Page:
by _comunica2punto0

#marketing The Benefits Disconnect: What Your Employees Really Want

In Marketing on 18 julio, 2017 at 2:05

Free-Photos / Pixabay

People love benefits. In many cases, they love them even more than pay increases. A Glassdoor survey in 2015 revealed that 79% of those surveyed would rather gain additional benefits than get a raise. Of course, that depends on what those benefits are. Making your company THE destination for top talent can seem like an unsolvable riddle. What kind of perks can you offer to ensure you attract and retain top talent? Is it unlimited organic snacks? A game room with cushy chairs? 401(k) matching? Of course, benefits will vary based on company culture and budget, but there’s often a disconnect between what people really want—and what a company thinks they want.

The Basics

In general, before you even get started offering your employees benefits, you should first consider the type of employees that you’re looking to hire. For example, former Apple CEO Steve Jobs knew that his high standards were not for everyone, and as a result was diligent about seeking only the best talent, no matter whether that was in customer service or executive management. Yet, it is also important to mention that there is nothing wrong with lowering standards. This is especially true for start-ups with little funding. The key is to have an honest understanding of where your business currently is and where you want it to be.

Once you have established the kind of employees that you’re looking to hire, then it’s a good idea to focus on the basic offerings. Health, dental, and vision insurance, retirement options, and equity in the company (especially for startups) should be the first benefits you offer, regardless of your organization or industry. Yes, these are big ticket items, but they’re going to be high priority for most employees, particularly since the health insurance market is currently somewhat volatile, and often very expensive for individuals.

Other important factors for many employees are vacation time and flexible work arrangements. Organizations are beginning to see that adequate rest and relaxation is not only valued by employees, it also helps improve productivity and morale. Many vacation and flexible scheduling options are low or no cost for employers, but can be very valuable to employees. Work-from-home options are becoming more popular as employees seek better work-life balance and employers are beginning to see that being at home is often just as productive as being in the office. Even unlimited vacation can save some organizations money, as they do not have to pay out for unused vacation time.

Frills are Nice…but No Substitute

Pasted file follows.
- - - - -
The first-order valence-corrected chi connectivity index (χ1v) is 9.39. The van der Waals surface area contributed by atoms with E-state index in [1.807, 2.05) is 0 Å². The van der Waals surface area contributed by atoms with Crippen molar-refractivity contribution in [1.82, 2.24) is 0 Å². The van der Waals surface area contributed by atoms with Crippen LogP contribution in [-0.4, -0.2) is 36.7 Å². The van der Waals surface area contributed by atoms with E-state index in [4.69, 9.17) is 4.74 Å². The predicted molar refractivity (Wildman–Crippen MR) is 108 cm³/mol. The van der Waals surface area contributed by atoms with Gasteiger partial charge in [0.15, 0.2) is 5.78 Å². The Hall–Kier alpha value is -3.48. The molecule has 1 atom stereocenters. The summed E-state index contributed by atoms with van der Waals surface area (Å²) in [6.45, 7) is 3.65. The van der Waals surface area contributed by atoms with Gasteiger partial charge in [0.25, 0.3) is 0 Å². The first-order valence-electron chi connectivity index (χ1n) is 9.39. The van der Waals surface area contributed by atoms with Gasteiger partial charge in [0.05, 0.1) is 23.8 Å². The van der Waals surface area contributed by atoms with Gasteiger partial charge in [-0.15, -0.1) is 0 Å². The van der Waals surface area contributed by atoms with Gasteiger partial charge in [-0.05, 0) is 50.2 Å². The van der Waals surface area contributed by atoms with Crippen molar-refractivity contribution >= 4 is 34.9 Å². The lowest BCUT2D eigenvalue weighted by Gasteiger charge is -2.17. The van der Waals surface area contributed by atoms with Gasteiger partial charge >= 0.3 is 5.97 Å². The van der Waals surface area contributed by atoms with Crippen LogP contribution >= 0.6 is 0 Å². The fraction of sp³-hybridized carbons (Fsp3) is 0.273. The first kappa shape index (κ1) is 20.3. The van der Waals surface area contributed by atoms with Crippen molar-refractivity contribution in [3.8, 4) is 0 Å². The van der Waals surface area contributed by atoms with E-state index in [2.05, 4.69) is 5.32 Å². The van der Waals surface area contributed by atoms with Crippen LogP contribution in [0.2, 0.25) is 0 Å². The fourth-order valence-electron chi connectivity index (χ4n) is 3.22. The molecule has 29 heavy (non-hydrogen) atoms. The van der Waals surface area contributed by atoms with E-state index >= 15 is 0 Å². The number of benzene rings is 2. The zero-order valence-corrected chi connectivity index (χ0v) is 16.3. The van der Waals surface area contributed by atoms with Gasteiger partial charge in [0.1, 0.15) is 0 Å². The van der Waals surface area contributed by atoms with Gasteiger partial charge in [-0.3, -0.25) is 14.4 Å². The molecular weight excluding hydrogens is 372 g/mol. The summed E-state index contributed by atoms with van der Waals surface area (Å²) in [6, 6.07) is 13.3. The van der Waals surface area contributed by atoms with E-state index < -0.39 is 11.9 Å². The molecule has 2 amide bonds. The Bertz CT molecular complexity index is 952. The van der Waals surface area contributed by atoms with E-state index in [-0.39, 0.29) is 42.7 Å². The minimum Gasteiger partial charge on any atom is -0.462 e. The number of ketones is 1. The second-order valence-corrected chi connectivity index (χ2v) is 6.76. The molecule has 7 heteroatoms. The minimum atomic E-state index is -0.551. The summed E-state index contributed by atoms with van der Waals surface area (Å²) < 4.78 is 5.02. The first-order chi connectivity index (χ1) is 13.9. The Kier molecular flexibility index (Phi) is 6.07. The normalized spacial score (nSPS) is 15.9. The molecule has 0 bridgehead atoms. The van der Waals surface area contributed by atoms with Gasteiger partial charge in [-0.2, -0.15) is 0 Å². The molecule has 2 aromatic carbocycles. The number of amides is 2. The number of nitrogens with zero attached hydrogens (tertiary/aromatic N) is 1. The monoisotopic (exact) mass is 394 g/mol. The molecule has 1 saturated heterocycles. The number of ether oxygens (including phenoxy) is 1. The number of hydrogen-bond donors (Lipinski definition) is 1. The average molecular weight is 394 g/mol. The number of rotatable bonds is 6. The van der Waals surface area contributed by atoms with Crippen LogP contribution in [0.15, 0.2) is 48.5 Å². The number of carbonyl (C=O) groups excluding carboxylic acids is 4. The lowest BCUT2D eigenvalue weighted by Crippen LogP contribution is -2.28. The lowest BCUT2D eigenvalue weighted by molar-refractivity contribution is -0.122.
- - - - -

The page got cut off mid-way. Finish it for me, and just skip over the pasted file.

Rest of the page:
If you’re tempted to skimp on the basics and rely on frills to keep your employees happy, you may not be happy with the outcome. Many startups these days like to keep the beer and snacks flowing, but that’s no substitute for competitive salaries, good health plans, parental leave, and retirement perks. While many people believe that Millennials are more interested in the fun and flashy perks, studies have shown that this is simply not true. While it’s true that Millennials often have different priorities than their parents, the basics are still the most important to them. In fact, 34% of Millennials surveyed by Fit Small Business indicated that health insurance was the most important benefit to them when looking for a job. Major bonus points if an employer offers an on-site health clinic offering quality patient care—a rare but powerful incentive for finding top talent. Employees who are in good health are more productive and take fewer sick days, which is a strong incentive for businesses to prioritize health and wellness programs.

Not All Companies Can Be Google

Google is famous for its lavish perks—catered lunches, spas, yoga classes, and more. Of course, most companies don’t have the budget for even a quarter of what the tech giant offers, and that’s okay. Again, it’s all about picking and choosing what works best for you and your team. Many people are happy as long as they have access to health insurance, time off, and maybe a gym membership. Mixing high-cost programs with cheaper options gives your employees a good mix of benefits without putting your budget in the hold.

Communication

If you want to know what your employees really want from their benefits package, just ask them! Find out what your company is able to spend on benefits, then take some possibilities to the people. Do a poll or survey, and price out several different options your team can choose from. Depending on the age range and culture of your organization, you might get different answers—offices with younger workers might like to give unlimited vacation a whirl, while people in their 30s might be more interested in parental leave. There’s really no reason to make assumptions about what your employees want—just ask! The right benefits can result in a healthier, happier workforce—and that’s good news for everyone.

via Business Articles | Business 2 Community http://ift.tt/2vbKl5s

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